"Culkins are kind of like Bebe's Kids... they don't die, they multiply." Sorry... but this was the thought that surged through my mind as I settled into Lymelife, another self-satisfied, allegorical tale of the gritty dark side of Northeastern suburban paradise and its attendant loss of innocence, all as peddled by Derick Martini, making his directorial debut. A sort of facile, surface-polished lesser entry in the canon of movies like The Ice Storm, The Chumscrubber and American Beauty, in which sensible and in some regards overly mature kids grapple with philandering and emotionally stunted adults, Lymelife is a bunch of discrete, thematically similar scenes in search of a cogent narrative punch.
Centering on two deeply troubled, dysfunctional families during the dog days of the 1970s, the film revolves around an awkward, sensitive 15-year-old boy, Scott Bartlett (Rory Culkin), whose family life is ostensibly turned upside down after an outbreak of Lyme disease hits his community, spreading illness and paranoia. Scott’s parents — workaholic father Mickey (Alec Baldwin) and overprotective mother Brenda (Jill Hennessy) — are unhappy in swallowed ways bubbling just underneath the surface, and his older brother Jim (Kieran Culkin) is back on brief loan from the Army, and about to ship off for war. Complicating matters, Scott has fallen in love with his neighbor and longtime friend, Adrianna Bragg (Emma Roberts). Troubled in different ways, Adrianna's less affluent family consists of her uptight mother, Melissa (Cynthia Nixon), who's carrying on a not-so-clandestine love affair, and her father, Charlie (Timothy Hutton), who's slowly slipping away from the effects of Lyme disease.
Derick Martini and his brother Steven, the writer-actors behind the winning, low-budget 1999 indie Smiling Fish & Goat on Fire, collaborated on Lymelife's script based on their own experiences growing up on suburban Long Island, but the movie feels too cute by about half, groomed for indie flick preciousness in certain scenes. Lymelife premiered, I gather, at the Toronto Film Festival, and truth be told it's the warm bosom of a welcoming throng of international filmgoers that's the best home for this decently acted but otherwise marginally disappointing domestic ensemble.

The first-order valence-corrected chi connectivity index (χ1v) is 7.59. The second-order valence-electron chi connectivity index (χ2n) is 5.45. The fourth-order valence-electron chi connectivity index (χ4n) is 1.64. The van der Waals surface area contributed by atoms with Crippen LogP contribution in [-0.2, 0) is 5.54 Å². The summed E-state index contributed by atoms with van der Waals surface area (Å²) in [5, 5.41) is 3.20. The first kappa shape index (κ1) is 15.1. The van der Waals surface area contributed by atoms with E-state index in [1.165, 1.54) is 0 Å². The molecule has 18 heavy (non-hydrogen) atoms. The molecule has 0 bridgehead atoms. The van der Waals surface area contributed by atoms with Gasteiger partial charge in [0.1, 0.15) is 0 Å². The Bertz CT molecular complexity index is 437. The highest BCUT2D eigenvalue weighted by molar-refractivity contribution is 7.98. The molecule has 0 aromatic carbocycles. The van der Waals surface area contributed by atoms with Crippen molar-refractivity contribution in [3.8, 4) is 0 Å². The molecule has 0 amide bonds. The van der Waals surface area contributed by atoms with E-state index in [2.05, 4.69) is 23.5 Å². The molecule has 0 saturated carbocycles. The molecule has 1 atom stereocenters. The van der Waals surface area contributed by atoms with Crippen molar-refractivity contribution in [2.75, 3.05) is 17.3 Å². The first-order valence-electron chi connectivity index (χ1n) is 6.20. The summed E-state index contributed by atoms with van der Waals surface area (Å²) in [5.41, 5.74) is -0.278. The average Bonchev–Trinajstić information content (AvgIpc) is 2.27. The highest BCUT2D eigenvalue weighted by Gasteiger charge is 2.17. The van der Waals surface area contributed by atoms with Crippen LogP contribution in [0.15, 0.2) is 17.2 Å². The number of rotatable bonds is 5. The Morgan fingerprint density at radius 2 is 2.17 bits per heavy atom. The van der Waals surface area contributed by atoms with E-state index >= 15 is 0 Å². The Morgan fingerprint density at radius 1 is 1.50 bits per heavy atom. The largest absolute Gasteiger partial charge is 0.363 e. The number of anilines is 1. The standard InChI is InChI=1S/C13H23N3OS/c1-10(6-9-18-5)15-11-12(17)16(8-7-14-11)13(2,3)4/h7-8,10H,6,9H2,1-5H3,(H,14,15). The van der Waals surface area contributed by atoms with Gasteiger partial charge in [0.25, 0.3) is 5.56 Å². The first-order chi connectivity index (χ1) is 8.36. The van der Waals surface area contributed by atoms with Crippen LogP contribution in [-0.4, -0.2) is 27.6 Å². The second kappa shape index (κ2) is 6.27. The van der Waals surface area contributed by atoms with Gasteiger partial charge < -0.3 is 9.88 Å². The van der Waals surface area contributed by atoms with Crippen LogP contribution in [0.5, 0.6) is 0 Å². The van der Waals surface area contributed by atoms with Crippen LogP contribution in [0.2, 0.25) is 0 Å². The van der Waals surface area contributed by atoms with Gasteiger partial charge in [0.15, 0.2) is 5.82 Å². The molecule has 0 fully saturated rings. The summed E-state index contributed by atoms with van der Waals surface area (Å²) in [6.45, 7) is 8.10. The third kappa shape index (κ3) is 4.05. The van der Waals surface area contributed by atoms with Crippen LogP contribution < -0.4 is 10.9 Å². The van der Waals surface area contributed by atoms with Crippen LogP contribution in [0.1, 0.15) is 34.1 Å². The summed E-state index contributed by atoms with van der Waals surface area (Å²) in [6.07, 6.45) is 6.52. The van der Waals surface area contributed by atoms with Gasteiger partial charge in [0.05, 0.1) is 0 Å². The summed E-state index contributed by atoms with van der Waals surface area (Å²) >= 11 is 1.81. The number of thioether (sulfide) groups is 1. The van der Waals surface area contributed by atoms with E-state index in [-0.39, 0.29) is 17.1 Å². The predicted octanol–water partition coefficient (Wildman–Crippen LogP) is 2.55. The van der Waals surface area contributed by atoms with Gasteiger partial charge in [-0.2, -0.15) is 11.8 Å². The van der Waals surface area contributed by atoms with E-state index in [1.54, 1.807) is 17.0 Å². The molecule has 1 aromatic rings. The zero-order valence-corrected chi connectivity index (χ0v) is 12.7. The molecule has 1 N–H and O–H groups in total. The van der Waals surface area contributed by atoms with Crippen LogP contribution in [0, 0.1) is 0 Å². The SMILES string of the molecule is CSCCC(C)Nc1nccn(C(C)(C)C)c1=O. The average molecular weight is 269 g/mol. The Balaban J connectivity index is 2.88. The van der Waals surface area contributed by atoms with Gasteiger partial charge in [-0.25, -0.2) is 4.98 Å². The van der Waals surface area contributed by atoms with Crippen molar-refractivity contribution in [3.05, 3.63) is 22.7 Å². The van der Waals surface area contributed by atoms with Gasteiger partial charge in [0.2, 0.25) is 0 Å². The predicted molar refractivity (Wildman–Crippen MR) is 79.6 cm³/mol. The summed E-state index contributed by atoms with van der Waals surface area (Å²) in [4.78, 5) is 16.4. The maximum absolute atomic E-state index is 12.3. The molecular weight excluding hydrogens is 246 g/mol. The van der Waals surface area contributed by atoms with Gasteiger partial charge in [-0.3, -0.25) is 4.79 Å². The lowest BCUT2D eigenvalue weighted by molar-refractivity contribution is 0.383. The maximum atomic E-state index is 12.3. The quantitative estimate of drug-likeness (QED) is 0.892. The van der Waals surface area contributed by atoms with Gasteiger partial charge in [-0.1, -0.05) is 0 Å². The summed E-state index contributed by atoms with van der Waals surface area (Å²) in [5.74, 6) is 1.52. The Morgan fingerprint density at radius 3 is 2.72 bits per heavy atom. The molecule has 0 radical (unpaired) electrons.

There's something of a charismatic star spark from the young Roberts, particularly in the manner in which she captures how teenage females drive the bus of sexual experience, and set the tone for the vast majority of adolescent amorous encounters. But overall her performance is a hot-and-cold thing, a lot of which is admittedly dictated from a scattershot characterization that finds Adrianna admonishing and/or patronizing Scott one moment ("I can call your mom, she can bring you an icepack or a Yoo Hoo or something," she says in an awkward, meant-to-be-serious moment, after a bully thumps Scott), and then flashing him her red bra in confessional booth the next.
The Martinis have a nice touch with some end-around, unexpected moments of interpersonal friction or personal introspection — there's a great bar scene between Mickey and Charlie that ranks among the best scenes of passive-aggressiveness I can recall — but the Lyme disease-as-metaphor stuff doesn't play, and they absolutely overreach when they aim for more overt emotional manipulation. These hamfisted instincts most reveal themselves in thunderously stupid and unrealistic behavior by cheating adults — bits crammed in to advance scenes, and feed revelation amongst minors — and reach their apex in a woefully misguided finale that feels like a straight-up gangsta rip-off of American Beauty, only without the balls of actual catharsis through bloodletting. (Screen Media, R, 95 minutes)